Philo Penfield Stewart
Philo Penfield Stewart

Information on this page is from History of Rensselaer Co., New York by Nathaniel Bartlett Sylvester, published in 1880.

Prominently identified with this interest [stove manufacturing] for many years in Troy was Philo Penfield Stewart, a notable man, - not only the inventor of the stove bearing his name, but a mechanic, teacher, missionary, founder of a college, reformer, and philanthropist. Born in Sherman, Conn., July 6, 1798, during his minority he attended the Pawlet, Vt., Academy, and learned the trade of harness making. He early consecrated his live to Christ. At the age of twenty-three he went to Mississippi as a missionary to the Choctaw Indians. In 1832 he went to Elyria, Ohio, and during his residence there, planned and assisted to found the Oberlin College. In 1836 he traveled through the New England States in the behalf of that educational experiment. Subsequently, after a short visit to his old home in Vermont, he went to New York City, and while there, ending many privations and hardships, invented the celebrated "P. P. Stewart Summer and Winter Cooking Stove." Fixing on Troy as the place for their manufacture, he removed thither, and commenced their production and sale, first through the first of Starbuck & Co., and later the house of Fuller, Warren & Co. For years he studied to improve his won invention. At that time the stove was small; he made it larger, and enlarged the oven, and finally, after many discouraging failures, added the improved reservoir and "back-closet." It was not until 1859 that he obtained a patent for his "Large Oven and Air-Tight Cooking Stove." This perfected stove was a success, and had a wonderful sale, - over nine thousand stoves in thirty years.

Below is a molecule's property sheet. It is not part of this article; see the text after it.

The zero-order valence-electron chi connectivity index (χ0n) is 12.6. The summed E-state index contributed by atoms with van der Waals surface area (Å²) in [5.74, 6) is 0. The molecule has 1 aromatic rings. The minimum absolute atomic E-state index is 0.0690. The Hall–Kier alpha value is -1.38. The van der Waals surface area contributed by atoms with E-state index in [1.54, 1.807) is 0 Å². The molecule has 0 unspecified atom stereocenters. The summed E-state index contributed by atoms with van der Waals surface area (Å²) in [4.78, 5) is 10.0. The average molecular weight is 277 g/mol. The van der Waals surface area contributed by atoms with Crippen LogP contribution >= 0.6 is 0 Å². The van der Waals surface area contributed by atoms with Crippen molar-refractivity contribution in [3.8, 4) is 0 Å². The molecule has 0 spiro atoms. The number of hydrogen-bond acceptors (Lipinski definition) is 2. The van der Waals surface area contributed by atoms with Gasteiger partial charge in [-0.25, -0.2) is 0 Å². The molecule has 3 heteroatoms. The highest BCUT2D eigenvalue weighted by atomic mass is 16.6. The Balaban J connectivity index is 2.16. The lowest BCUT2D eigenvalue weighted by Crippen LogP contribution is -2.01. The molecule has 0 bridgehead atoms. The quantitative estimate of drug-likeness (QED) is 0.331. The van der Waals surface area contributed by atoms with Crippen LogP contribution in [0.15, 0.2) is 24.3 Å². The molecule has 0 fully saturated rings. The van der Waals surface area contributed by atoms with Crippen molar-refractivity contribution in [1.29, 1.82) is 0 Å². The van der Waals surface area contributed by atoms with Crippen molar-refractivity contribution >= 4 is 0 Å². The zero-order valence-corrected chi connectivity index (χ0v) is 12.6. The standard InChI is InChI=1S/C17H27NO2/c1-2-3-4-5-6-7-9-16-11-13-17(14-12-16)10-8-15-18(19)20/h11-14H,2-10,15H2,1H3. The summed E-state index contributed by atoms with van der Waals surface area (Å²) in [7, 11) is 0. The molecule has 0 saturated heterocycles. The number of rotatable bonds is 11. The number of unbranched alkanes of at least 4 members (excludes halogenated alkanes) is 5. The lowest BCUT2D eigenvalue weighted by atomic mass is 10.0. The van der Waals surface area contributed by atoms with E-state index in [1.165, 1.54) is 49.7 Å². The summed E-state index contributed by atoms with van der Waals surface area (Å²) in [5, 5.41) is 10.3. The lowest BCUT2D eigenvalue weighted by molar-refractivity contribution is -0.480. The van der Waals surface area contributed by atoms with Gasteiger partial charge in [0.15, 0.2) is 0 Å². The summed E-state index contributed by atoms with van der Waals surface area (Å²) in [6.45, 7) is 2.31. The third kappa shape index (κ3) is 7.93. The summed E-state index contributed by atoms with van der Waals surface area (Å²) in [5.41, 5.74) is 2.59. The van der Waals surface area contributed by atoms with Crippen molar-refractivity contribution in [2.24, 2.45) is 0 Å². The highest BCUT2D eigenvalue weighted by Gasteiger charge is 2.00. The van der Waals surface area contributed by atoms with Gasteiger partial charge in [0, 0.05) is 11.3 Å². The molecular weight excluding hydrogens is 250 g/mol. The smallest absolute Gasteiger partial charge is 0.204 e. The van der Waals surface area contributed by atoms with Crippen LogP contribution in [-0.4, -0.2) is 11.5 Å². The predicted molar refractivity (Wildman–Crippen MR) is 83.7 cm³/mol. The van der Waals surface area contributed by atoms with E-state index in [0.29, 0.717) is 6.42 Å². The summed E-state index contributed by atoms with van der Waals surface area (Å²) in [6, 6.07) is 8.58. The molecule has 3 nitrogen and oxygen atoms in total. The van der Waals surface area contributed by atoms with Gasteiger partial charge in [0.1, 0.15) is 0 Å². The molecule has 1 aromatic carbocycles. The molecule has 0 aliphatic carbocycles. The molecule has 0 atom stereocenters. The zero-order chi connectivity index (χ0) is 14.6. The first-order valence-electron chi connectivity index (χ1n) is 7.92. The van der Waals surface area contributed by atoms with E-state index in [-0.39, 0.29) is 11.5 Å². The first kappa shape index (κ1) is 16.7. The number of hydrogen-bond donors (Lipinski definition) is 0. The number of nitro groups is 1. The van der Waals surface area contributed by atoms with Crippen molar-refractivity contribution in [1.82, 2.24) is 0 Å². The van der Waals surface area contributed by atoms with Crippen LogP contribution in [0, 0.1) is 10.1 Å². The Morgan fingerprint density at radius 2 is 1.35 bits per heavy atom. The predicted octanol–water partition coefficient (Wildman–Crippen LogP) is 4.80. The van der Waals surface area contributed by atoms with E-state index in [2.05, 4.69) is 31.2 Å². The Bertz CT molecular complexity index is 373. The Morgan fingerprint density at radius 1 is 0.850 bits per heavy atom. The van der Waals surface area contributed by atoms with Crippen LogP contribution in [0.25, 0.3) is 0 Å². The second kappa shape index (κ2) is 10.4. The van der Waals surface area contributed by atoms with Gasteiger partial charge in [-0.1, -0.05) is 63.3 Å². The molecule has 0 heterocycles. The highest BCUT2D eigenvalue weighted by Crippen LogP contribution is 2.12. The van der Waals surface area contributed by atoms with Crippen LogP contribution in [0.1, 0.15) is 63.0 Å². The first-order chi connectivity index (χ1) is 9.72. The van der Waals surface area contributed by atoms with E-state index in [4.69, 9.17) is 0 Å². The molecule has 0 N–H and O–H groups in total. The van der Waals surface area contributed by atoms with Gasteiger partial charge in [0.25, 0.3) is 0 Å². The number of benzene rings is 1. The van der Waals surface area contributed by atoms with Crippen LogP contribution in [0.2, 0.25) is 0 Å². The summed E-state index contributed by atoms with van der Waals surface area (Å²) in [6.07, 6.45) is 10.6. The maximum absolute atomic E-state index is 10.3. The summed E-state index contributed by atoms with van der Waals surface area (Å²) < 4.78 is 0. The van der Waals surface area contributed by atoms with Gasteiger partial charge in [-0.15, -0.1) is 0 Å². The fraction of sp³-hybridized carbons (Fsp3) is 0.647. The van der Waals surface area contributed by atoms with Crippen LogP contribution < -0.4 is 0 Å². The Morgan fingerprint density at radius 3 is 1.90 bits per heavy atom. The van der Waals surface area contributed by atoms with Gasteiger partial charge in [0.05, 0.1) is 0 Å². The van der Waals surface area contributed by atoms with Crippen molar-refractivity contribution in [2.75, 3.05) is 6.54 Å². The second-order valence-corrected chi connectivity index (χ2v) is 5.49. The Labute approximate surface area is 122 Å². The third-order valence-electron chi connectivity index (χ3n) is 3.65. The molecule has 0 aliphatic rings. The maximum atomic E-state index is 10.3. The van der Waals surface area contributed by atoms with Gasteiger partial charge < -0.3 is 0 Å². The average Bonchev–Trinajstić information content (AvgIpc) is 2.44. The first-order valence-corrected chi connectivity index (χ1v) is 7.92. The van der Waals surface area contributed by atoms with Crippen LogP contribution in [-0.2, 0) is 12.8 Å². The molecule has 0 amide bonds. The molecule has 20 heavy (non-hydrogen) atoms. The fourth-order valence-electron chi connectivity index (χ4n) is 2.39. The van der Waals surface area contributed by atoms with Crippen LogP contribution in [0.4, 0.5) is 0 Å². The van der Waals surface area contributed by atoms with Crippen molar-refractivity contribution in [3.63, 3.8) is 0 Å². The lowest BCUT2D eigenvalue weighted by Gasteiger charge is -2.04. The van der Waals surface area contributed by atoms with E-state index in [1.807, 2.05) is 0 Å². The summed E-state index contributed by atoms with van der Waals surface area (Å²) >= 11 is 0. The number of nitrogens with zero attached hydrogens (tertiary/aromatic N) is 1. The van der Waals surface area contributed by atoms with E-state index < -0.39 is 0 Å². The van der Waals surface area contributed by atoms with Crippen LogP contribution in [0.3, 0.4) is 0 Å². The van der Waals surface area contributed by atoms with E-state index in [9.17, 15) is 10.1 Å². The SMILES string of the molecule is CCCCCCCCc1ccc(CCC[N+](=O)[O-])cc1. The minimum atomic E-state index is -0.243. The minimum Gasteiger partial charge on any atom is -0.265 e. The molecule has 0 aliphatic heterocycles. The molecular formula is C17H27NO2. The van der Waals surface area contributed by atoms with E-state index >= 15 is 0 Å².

During his residence in New York City he became actively associated with the Abolition leaders of the day, - James G. Birney, John G. Whittier, Theodore Weld, and others. He loved liberty with an intensity that knew no abatement; tyranny and slavery found in him an implacable foe. Notwithstanding the wonderful success of his stove, he never acquired wealth: he gave constantly to charities, and helped friends beyond their reasonable claims for assistance. He was for years a deacon of the Congregational Church in Troy, and ever contributed freely to its support. He died Dec. 13, 1868. He was a remarkable man and a true Christian. His death was sincerely mourned by all classes of society. His remains were conveyed to Pittsford, Vt., and there consigned their final rest among his relatives.

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